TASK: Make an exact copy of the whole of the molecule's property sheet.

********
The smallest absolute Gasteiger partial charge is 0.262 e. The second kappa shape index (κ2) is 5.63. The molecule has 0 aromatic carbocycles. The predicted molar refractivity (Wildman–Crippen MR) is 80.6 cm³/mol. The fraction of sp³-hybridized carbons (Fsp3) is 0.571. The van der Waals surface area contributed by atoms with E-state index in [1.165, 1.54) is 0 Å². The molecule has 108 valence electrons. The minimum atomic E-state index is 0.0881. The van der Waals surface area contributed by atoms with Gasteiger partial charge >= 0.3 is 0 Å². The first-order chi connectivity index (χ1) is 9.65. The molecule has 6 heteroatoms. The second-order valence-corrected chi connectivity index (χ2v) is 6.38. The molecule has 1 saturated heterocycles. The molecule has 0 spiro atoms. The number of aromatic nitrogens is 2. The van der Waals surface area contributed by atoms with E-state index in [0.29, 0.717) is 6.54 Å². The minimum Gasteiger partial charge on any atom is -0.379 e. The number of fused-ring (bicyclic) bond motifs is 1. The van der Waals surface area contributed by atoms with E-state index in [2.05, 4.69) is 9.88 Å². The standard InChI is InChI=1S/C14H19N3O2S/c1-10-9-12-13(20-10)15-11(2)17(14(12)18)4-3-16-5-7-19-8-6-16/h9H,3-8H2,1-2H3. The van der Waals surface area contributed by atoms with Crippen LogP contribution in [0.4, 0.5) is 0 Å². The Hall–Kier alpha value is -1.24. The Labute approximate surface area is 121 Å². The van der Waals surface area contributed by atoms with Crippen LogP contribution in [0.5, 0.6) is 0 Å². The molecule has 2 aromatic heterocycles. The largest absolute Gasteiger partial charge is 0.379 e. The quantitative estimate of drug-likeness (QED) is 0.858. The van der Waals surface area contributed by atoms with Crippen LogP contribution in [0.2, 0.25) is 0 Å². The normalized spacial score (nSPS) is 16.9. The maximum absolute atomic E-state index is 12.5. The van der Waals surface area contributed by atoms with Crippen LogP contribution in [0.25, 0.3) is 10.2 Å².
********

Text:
The smallest absolute Gasteiger partial charge is 0.262 e. The second kappa shape index (κ2) is 5.63. The molecule has 0 aromatic carbocycles. The predicted molar refractivity (Wildman–Crippen MR) is 80.6 cm³/mol. The fraction of sp³-hybridized carbons (Fsp3) is 0.571. The van der Waals surface area contributed by atoms with E-state index in [1.165, 1.54) is 0 Å². The molecule has 108 valence electrons. The minimum atomic E-state index is 0.0881. The van der Waals surface area contributed by atoms with Gasteiger partial charge >= 0.3 is 0 Å². The first-order chi connectivity index (χ1) is 9.65. The molecule has 6 heteroatoms. The second-order valence-corrected chi connectivity index (χ2v) is 6.38. The molecule has 1 saturated heterocycles. The molecule has 0 spiro atoms. The number of aromatic nitrogens is 2. The van der Waals surface area contributed by atoms with E-state index in [0.29, 0.717) is 6.54 Å². The minimum Gasteiger partial charge on any atom is -0.379 e. The number of fused-ring (bicyclic) bond motifs is 1. The van der Waals surface area contributed by atoms with E-state index in [2.05, 4.69) is 9.88 Å². The standard InChI is InChI=1S/C14H19N3O2S/c1-10-9-12-13(20-10)15-11(2)17(14(12)18)4-3-16-5-7-19-8-6-16/h9H,3-8H2,1-2H3. The van der Waals surface area contributed by atoms with Crippen LogP contribution in [0.4, 0.5) is 0 Å². The Hall–Kier alpha value is -1.24. The Labute approximate surface area is 121 Å². The van der Waals surface area contributed by atoms with Crippen LogP contribution in [0.5, 0.6) is 0 Å². The molecule has 2 aromatic heterocycles. The largest absolute Gasteiger partial charge is 0.379 e. The quantitative estimate of drug-likeness (QED) is 0.858. The van der Waals surface area contributed by atoms with Crippen LogP contribution in [0.2, 0.25) is 0 Å². The normalized spacial score (nSPS) is 16.9. The maximum absolute atomic E-state index is 12.5. The van der Waals surface area contributed by atoms with Crippen LogP contribution in [0.25, 0.3) is 10.2 Å².